With a new year comes new resolutions. A fresh start. A clean slate. A new beginning. January is a time for resolutions. Maybe you want to be more organized this year. Maybe you want to be more prepared for lessons. Maybe you want your classroom to run smoother. Here are some tips for resolutions in the classroom.
Change Things Up
After a much-needed break, it can be hard to get back into the same old routine. Take this opportunity to try something new. Change things up a bit. Give your classroom a make-over. It can be something small, like new posters. Or something big, like completely rearranging the desks. Try to get your students to be more productive by swapping the seating chart. Try it for a few days to see if there's any improvement. Or, change things up regularly to bring new life to your classroom and stimulate young minds.
Try Something New
Is there a new technology you've always wanted to try? Or a new method for teaching a difficult subject? Maybe you want to bring more creativity to your lessons. Or have more interaction with classroom discussions. Now's the time to try it. Don't worry if it doesn't work, there's plenty of time to test and correct any issues. Try incorporating an online-based portion to your lesson. This can be done individually as homework, or as group activities in the computer lab. Include a comprehension assignment in the form of questions, a final test, or a collaborative presentation.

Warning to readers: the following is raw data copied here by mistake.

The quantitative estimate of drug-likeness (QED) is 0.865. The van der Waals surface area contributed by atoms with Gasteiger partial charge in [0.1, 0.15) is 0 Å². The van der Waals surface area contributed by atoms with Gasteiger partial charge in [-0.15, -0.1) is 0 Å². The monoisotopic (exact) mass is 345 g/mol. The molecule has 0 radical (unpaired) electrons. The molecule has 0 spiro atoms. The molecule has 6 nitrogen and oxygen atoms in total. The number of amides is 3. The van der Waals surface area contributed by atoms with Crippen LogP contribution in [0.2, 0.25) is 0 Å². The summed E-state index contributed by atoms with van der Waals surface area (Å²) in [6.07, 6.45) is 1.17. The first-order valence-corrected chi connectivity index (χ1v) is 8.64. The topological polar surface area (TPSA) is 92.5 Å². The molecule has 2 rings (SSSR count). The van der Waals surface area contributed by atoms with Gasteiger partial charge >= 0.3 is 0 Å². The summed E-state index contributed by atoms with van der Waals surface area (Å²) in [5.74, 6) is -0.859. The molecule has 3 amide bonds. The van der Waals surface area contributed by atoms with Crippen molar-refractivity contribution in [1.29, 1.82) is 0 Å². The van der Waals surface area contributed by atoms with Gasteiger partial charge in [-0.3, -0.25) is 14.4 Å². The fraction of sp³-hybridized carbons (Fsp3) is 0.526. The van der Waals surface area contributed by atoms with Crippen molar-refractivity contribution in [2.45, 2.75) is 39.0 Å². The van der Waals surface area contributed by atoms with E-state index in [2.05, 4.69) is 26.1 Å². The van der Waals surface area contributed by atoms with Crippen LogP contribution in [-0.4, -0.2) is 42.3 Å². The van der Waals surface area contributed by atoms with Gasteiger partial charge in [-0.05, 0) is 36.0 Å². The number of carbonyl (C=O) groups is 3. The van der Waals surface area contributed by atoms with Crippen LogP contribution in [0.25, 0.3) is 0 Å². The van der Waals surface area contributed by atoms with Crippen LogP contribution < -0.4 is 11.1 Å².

Do you find your classroom doesn't run as smoothly as you'd like? Take this time to try some new organizational ideas. Try as many as you can to see which ones stick. Check out this list of 100 Classroom Organizing Tricks from Scholastic: https://www.scholastic.com/teachers/articles/teaching-content/100-classroom-organizing-tricks/
Spend some time individually with each student. A great way to do this is to have independent study time. Try to spend 5 minutes with each student. You don't need to solve anything in those 5 minutes, you just need to get a sense of where each child is at. What are their strengths? What are they struggling with? Then, take some time to yourself and come up with some strategies for helping out each student. It could be changing up your teaching method, assigning specialized homework activities, or even creating tailor-made quizzes that cater to each student's strengths. It's not how they learn, but what they learn and retain that matters.